Sister Rosetta Tharpe
Photo: Chris Ware/Getty Images

Two of Tharpe’s best-known songs are her versions of the Negro spirituals “Up Above My Head” and “Strange Things Happening Everyday,” but probably my two favorites of hers are “Use Me” and “Two Loaves of Fishes and Five Loaves of Bread”:

In 2011 BBC Four premiered Sister Rosetta Tharpe: The Godmother of Rock and Roll, a documentary written and directed by UK filmmaker Mick Csaky. Its US television premiere was in 2013, part of PBS’s American Masters series. Watch the trailer below, or watch the full documentary online.

If you’re not familiar with Tharpe, you need to be! My husband and I cycle through dozens of her songs regularly on our customized Spotify gospel playlist. If you enjoy the documentary and want to learn more, check out the biography Shout, Sister, Shout!: The Untold Story of Rock-and-Roll Trailblazer Sister Rosetta Tharpe by Gayle Wald.

Another April Rock and Roll Hall of Fame inductee, who’s more of a household name, is Nina Simone (1933–2003). One of her most famous songs (certainly her most sampled) is “Sinnerman,” a Negro spiritual inspired by Revelation 6:12–17:

When he opened the sixth seal, I looked, and behold, there was a great earthquake, and the sun became black as sackcloth, the full moon became like blood, and the stars of the sky fell to the earth as the fig tree sheds its winter fruit when shaken by a gale. The sky vanished like a scroll that is being rolled up, and every mountain and island was removed from its place. Then the kings of the earth and the great ones and the generals and the rich and the powerful, and everyone, slave and free, hid themselves in the caves and among the rocks of the mountains, calling to the mountains and rocks, “Fall on us and hide us from the face of him who is seated on the throne, and from the wrath of the Lamb, for the great day of their wrath has come, and who can stand?”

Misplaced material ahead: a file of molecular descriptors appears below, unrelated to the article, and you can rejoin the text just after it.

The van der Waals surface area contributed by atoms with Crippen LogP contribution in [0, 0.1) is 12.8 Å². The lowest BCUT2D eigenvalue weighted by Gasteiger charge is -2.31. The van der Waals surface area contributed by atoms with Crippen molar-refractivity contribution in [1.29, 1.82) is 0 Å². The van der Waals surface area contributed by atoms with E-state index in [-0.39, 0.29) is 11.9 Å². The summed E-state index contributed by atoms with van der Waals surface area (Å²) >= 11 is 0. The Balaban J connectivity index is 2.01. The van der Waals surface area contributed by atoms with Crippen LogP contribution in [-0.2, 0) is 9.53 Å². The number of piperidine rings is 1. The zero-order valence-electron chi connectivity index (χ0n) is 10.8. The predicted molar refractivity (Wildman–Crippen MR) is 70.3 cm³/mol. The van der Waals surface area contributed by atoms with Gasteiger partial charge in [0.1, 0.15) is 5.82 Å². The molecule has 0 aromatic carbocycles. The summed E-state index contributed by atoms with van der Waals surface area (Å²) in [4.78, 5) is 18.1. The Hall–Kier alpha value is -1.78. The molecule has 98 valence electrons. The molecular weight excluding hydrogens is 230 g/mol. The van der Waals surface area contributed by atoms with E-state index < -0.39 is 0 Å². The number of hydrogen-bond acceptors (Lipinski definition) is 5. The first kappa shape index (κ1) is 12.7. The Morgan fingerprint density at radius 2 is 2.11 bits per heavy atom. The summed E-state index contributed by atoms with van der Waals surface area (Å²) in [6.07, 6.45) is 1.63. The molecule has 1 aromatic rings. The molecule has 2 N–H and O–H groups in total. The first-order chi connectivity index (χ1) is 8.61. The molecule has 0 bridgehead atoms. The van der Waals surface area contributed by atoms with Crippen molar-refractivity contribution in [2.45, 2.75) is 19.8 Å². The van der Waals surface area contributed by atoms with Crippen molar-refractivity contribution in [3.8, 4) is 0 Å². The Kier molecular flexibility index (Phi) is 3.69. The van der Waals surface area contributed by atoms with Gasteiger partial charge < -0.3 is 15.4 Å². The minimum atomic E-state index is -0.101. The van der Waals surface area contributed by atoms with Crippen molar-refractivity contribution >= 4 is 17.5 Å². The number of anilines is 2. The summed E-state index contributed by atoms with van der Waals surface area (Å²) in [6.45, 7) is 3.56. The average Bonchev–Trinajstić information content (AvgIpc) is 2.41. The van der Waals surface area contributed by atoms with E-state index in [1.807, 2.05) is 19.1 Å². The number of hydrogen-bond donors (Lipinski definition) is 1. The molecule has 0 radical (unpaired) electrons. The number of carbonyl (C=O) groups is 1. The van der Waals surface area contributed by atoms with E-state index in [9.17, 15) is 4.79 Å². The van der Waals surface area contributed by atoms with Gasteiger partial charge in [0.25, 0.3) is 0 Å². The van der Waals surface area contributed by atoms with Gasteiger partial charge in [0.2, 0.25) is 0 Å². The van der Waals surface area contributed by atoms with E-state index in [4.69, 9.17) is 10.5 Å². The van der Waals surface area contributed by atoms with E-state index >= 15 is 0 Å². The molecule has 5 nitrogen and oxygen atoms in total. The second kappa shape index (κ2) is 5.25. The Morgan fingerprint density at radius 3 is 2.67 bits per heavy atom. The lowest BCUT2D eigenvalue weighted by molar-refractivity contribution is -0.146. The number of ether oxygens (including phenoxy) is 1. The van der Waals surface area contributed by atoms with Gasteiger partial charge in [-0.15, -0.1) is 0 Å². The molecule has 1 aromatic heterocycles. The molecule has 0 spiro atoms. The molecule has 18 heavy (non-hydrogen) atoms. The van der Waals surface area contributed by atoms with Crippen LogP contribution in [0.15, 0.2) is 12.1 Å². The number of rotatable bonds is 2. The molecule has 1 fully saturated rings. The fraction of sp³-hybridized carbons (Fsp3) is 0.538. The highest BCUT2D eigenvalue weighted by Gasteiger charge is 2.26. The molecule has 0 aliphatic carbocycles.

When Simone (then Eunice Waymon) was a young girl, her mother, a Methodist minister, had her play the song on the piano at revival and prayer meetings as a means of compelling sinners to the altar. (Before pursuing her career as a singer and recording artist, she wanted to be a classical concert pianist. She plays the piano on “Sinnerman” and many other tracks.) Because she recorded her version of “Sinnerman” at the height of her civil rights activism, in 1965, some have speculated that the song is a veiled condemnation of the sins of white America.   Continue reading “Roundup: Rock Hall inductions; James Cone; lynching memorial; “Christ in Alabama””